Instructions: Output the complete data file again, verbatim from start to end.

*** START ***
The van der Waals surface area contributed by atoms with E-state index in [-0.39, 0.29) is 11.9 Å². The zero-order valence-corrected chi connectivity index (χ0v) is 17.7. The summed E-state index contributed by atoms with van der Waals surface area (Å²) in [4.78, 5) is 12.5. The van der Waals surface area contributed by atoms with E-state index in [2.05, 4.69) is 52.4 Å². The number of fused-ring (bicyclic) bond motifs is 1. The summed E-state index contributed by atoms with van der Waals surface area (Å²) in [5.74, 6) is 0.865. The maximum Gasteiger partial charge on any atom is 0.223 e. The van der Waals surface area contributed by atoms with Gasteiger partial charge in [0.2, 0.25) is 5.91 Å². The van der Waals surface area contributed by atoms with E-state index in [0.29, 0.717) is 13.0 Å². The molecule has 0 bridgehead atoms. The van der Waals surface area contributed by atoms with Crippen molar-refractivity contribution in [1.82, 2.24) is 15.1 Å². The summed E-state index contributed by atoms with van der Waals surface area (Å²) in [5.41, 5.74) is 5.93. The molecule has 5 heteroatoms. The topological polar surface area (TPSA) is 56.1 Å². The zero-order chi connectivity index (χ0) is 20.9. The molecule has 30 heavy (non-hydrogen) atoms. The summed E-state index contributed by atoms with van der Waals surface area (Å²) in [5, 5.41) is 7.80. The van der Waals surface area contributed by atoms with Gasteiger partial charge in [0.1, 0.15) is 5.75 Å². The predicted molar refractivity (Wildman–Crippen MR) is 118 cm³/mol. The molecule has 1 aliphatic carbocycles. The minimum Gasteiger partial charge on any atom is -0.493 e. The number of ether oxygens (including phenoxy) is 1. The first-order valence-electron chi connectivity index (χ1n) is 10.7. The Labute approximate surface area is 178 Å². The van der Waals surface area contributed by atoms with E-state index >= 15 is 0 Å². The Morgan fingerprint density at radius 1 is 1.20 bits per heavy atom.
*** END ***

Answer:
The van der Waals surface area contributed by atoms with E-state index in [-0.39, 0.29) is 11.9 Å². The zero-order valence-corrected chi connectivity index (χ0v) is 17.7. The summed E-state index contributed by atoms with van der Waals surface area (Å²) in [4.78, 5) is 12.5. The van der Waals surface area contributed by atoms with E-state index in [2.05, 4.69) is 52.4 Å². The number of fused-ring (bicyclic) bond motifs is 1. The summed E-state index contributed by atoms with van der Waals surface area (Å²) in [5.74, 6) is 0.865. The maximum Gasteiger partial charge on any atom is 0.223 e. The van der Waals surface area contributed by atoms with Gasteiger partial charge in [0.2, 0.25) is 5.91 Å². The van der Waals surface area contributed by atoms with E-state index in [0.29, 0.717) is 13.0 Å². The molecule has 0 bridgehead atoms. The van der Waals surface area contributed by atoms with Crippen molar-refractivity contribution in [1.82, 2.24) is 15.1 Å². The summed E-state index contributed by atoms with van der Waals surface area (Å²) in [5.41, 5.74) is 5.93. The molecule has 5 heteroatoms. The topological polar surface area (TPSA) is 56.1 Å². The zero-order chi connectivity index (χ0) is 20.9. The molecule has 30 heavy (non-hydrogen) atoms. The summed E-state index contributed by atoms with van der Waals surface area (Å²) in [5, 5.41) is 7.80. The van der Waals surface area contributed by atoms with Gasteiger partial charge in [0.1, 0.15) is 5.75 Å². The predicted molar refractivity (Wildman–Crippen MR) is 118 cm³/mol. The molecule has 1 aliphatic carbocycles. The minimum Gasteiger partial charge on any atom is -0.493 e. The number of ether oxygens (including phenoxy) is 1. The first-order valence-electron chi connectivity index (χ1n) is 10.7. The Labute approximate surface area is 178 Å². The van der Waals surface area contributed by atoms with E-state index >= 15 is 0 Å². The Morgan fingerprint density at radius 1 is 1.20 bits per heavy atom.